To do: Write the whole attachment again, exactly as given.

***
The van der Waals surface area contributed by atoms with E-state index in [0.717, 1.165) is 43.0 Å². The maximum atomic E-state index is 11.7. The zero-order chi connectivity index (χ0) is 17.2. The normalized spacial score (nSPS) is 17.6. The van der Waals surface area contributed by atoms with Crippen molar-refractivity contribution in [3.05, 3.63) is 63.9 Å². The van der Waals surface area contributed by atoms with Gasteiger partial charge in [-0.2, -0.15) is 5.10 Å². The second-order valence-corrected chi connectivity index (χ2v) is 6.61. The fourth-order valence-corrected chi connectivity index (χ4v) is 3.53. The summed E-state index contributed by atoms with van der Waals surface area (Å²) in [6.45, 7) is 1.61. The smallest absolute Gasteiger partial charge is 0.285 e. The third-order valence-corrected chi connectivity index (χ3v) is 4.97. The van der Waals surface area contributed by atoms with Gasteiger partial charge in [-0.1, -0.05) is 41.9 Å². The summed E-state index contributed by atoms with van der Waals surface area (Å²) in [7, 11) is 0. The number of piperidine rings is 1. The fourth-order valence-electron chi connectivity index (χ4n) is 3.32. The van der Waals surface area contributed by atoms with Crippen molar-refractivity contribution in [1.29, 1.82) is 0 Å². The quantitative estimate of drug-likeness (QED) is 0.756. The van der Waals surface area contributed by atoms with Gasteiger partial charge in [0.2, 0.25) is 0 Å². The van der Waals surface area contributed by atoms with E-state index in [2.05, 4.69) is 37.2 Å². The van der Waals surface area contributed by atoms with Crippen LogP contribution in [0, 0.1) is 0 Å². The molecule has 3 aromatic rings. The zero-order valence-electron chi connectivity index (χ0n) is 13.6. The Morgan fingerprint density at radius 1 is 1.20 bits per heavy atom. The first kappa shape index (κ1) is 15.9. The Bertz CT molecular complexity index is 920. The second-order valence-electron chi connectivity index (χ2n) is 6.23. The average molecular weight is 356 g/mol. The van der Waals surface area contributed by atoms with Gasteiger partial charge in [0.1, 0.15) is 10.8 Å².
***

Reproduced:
The van der Waals surface area contributed by atoms with E-state index in [0.717, 1.165) is 43.0 Å². The maximum atomic E-state index is 11.7. The zero-order chi connectivity index (χ0) is 17.2. The normalized spacial score (nSPS) is 17.6. The van der Waals surface area contributed by atoms with Crippen molar-refractivity contribution in [3.05, 3.63) is 63.9 Å². The van der Waals surface area contributed by atoms with Gasteiger partial charge in [-0.2, -0.15) is 5.10 Å². The second-order valence-corrected chi connectivity index (χ2v) is 6.61. The fourth-order valence-corrected chi connectivity index (χ4v) is 3.53. The summed E-state index contributed by atoms with van der Waals surface area (Å²) in [6.45, 7) is 1.61. The smallest absolute Gasteiger partial charge is 0.285 e. The third-order valence-corrected chi connectivity index (χ3v) is 4.97. The van der Waals surface area contributed by atoms with Gasteiger partial charge in [-0.1, -0.05) is 41.9 Å². The summed E-state index contributed by atoms with van der Waals surface area (Å²) in [7, 11) is 0. The number of piperidine rings is 1. The fourth-order valence-electron chi connectivity index (χ4n) is 3.32. The van der Waals surface area contributed by atoms with Crippen molar-refractivity contribution in [1.29, 1.82) is 0 Å². The quantitative estimate of drug-likeness (QED) is 0.756. The van der Waals surface area contributed by atoms with Gasteiger partial charge in [0.2, 0.25) is 0 Å². The van der Waals surface area contributed by atoms with E-state index in [2.05, 4.69) is 37.2 Å². The van der Waals surface area contributed by atoms with Crippen LogP contribution in [0, 0.1) is 0 Å². The molecule has 3 aromatic rings. The zero-order valence-electron chi connectivity index (χ0n) is 13.6. The Morgan fingerprint density at radius 1 is 1.20 bits per heavy atom. The first kappa shape index (κ1) is 15.9. The Bertz CT molecular complexity index is 920. The second-order valence-electron chi connectivity index (χ2n) is 6.23. The average molecular weight is 356 g/mol. The van der Waals surface area contributed by atoms with Gasteiger partial charge in [0.1, 0.15) is 10.8 Å².